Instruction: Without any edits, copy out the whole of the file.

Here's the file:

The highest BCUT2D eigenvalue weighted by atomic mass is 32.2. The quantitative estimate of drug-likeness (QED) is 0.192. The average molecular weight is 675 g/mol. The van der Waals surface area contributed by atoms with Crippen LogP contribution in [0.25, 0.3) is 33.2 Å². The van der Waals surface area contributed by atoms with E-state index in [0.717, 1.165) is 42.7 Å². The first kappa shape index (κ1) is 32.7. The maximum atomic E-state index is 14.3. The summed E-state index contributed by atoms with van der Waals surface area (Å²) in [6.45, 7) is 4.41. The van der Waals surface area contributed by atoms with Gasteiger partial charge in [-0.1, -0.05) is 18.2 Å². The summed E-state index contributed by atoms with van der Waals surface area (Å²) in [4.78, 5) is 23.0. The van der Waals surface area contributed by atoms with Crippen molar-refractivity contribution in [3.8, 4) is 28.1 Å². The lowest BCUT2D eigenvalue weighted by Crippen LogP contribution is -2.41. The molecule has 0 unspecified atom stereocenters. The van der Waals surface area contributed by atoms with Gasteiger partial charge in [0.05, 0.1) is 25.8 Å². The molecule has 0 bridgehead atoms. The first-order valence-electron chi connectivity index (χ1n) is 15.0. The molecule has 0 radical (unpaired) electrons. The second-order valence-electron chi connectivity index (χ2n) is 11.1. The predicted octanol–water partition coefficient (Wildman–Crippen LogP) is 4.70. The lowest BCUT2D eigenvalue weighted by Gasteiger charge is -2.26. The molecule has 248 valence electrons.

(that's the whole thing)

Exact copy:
The highest BCUT2D eigenvalue weighted by atomic mass is 32.2. The quantitative estimate of drug-likeness (QED) is 0.192. The average molecular weight is 675 g/mol. The van der Waals surface area contributed by atoms with Crippen LogP contribution in [0.25, 0.3) is 33.2 Å². The van der Waals surface area contributed by atoms with E-state index in [0.717, 1.165) is 42.7 Å². The first kappa shape index (κ1) is 32.7. The maximum atomic E-state index is 14.3. The summed E-state index contributed by atoms with van der Waals surface area (Å²) in [6.45, 7) is 4.41. The van der Waals surface area contributed by atoms with Gasteiger partial charge in [-0.1, -0.05) is 18.2 Å². The summed E-state index contributed by atoms with van der Waals surface area (Å²) in [4.78, 5) is 23.0. The van der Waals surface area contributed by atoms with Crippen molar-refractivity contribution in [3.8, 4) is 28.1 Å². The lowest BCUT2D eigenvalue weighted by Crippen LogP contribution is -2.41. The molecule has 0 unspecified atom stereocenters. The van der Waals surface area contributed by atoms with Gasteiger partial charge in [0.05, 0.1) is 25.8 Å². The molecule has 0 bridgehead atoms. The first-order valence-electron chi connectivity index (χ1n) is 15.0. The molecule has 0 radical (unpaired) electrons. The second-order valence-electron chi connectivity index (χ2n) is 11.1. The predicted octanol–water partition coefficient (Wildman–Crippen LogP) is 4.70. The lowest BCUT2D eigenvalue weighted by Gasteiger charge is -2.26. The molecule has 248 valence electrons.